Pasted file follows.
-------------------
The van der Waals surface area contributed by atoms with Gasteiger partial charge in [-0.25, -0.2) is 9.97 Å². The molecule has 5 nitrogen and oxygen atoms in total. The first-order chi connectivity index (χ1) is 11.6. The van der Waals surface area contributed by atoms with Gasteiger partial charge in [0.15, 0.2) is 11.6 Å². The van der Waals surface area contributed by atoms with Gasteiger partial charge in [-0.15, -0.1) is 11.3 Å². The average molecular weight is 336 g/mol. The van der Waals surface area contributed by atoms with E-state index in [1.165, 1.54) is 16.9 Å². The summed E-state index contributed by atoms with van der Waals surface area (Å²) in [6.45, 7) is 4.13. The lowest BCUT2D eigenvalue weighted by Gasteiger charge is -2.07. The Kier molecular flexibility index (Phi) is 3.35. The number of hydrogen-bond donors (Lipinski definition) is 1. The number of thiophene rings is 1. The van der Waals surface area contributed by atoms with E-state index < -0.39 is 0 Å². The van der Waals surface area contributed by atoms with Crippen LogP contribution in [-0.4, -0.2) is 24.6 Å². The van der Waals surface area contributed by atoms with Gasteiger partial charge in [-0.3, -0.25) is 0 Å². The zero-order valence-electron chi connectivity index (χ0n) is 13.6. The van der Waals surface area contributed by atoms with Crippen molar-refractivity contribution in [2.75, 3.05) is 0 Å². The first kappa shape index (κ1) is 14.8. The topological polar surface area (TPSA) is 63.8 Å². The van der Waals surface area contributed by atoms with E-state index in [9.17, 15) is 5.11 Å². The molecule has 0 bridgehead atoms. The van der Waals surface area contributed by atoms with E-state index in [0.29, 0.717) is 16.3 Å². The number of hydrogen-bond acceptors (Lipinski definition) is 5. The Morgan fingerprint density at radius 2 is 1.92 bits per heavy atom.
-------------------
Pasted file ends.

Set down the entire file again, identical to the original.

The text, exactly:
The van der Waals surface area contributed by atoms with Gasteiger partial charge in [-0.25, -0.2) is 9.97 Å². The molecule has 5 nitrogen and oxygen atoms in total. The first-order chi connectivity index (χ1) is 11.6. The van der Waals surface area contributed by atoms with Gasteiger partial charge in [0.15, 0.2) is 11.6 Å². The van der Waals surface area contributed by atoms with Gasteiger partial charge in [-0.15, -0.1) is 11.3 Å². The average molecular weight is 336 g/mol. The van der Waals surface area contributed by atoms with E-state index in [1.165, 1.54) is 16.9 Å². The summed E-state index contributed by atoms with van der Waals surface area (Å²) in [6.45, 7) is 4.13. The lowest BCUT2D eigenvalue weighted by Gasteiger charge is -2.07. The Kier molecular flexibility index (Phi) is 3.35. The number of hydrogen-bond donors (Lipinski definition) is 1. The number of thiophene rings is 1. The van der Waals surface area contributed by atoms with E-state index < -0.39 is 0 Å². The van der Waals surface area contributed by atoms with Crippen LogP contribution in [-0.4, -0.2) is 24.6 Å². The van der Waals surface area contributed by atoms with Gasteiger partial charge in [-0.3, -0.25) is 0 Å². The zero-order valence-electron chi connectivity index (χ0n) is 13.6. The van der Waals surface area contributed by atoms with Crippen molar-refractivity contribution in [2.75, 3.05) is 0 Å². The first kappa shape index (κ1) is 14.8. The topological polar surface area (TPSA) is 63.8 Å². The van der Waals surface area contributed by atoms with E-state index in [9.17, 15) is 5.11 Å². The molecule has 0 bridgehead atoms. The van der Waals surface area contributed by atoms with E-state index in [0.29, 0.717) is 16.3 Å². The number of hydrogen-bond acceptors (Lipinski definition) is 5. The Morgan fingerprint density at radius 2 is 1.92 bits per heavy atom.